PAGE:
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Mol Biol Evol. 2010 Sep;27(9):2129-40. doi: 10.1093/molbev/msq102. Epub 2010 Apr 19.

The influence of anticodon-codon interactions and modified bases on codon usage bias in bacteria.

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  • 1Department of Physics and Astronomy, McMaster University, Hamilton, Ontario, Canada.

Abstract

Most transfer RNAs (tRNAs) can translate more than one synonymous codon, and most codons can be translated by more than one isoacceptor tRNA. The rates of translation of synonymous codons are dependent on the concentrations of the tRNAs and on the rates of pairing of each anticodon-codon combination. Translational selection causes a significant bias in codon frequencies in highly expressed genes in most bacteria. By comparing codon frequencies in high and low-expression genes, we determine which codons are preferred for each amino acid in a large sample of bacterial genomes. We relate this to the number of copies of each tRNA gene in each genome. In two-codon families, preferred codons have Watson-Crick pairs (GC and AU) between the third codon base and the wobble base of the anticodon rather than GU pairs. This suggests that these combinations are more rapidly recognized by the ribosome. In contrast, in four-codon families, preferred codons do not correspond to Watson-Crick rules. In some cases, a wobble-U tRNA can pair with all four codons. In these cases, A and U codons are preferred over G and C. This indicates that the nonstandard UU combination appears to be translated surprisingly well. Differences in modified bases at the wobble position of the anticodon appear to be responsible for the differences in behavior of tRNAs in two- and four-codon families. We discuss the way changes in the bases in the anticodon influence both the speed and the accuracy of translation. The number of tRNA gene copies and the strength of translational selection correlate with the growth rate of the organism, as we would expect if the primary cause of translational selection in bacteria is the requirement to optimize the speed of protein production.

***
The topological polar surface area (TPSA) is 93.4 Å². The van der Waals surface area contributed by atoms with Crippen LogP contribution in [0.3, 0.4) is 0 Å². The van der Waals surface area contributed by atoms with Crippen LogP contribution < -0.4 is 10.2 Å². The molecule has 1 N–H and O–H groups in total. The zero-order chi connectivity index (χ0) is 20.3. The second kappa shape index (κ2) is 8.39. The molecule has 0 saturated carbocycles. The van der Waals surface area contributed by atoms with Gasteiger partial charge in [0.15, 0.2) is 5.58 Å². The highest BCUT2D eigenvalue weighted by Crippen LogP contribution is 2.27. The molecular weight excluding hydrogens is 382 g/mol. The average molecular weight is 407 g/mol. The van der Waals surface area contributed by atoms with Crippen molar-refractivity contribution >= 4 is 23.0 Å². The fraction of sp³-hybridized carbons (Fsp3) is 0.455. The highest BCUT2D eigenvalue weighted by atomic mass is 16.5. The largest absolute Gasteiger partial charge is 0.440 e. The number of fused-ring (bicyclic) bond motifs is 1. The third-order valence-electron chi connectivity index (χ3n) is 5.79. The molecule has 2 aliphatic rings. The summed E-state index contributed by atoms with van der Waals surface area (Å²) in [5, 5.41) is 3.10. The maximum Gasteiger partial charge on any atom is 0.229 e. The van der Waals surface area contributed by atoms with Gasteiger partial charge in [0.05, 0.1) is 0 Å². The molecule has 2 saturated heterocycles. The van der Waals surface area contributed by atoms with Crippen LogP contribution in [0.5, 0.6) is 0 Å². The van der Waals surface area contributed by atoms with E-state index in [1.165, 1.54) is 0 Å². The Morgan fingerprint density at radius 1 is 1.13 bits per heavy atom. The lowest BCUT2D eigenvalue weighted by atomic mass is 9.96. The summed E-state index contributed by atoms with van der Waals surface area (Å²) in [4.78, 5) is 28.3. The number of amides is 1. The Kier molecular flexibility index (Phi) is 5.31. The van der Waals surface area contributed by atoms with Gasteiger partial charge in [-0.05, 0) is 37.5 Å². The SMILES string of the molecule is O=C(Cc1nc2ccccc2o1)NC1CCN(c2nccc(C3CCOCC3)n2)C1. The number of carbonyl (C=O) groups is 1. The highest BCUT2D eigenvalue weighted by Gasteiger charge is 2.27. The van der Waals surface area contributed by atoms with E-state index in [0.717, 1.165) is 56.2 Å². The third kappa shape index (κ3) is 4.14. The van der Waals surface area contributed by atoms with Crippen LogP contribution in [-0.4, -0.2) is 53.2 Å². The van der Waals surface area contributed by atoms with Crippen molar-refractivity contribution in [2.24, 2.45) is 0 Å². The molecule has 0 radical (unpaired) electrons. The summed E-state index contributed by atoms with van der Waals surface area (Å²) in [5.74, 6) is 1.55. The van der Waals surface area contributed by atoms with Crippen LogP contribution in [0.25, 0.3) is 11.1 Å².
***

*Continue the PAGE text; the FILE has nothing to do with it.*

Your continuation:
PMID:
20403966
[PubMed - indexed for MEDLINE]
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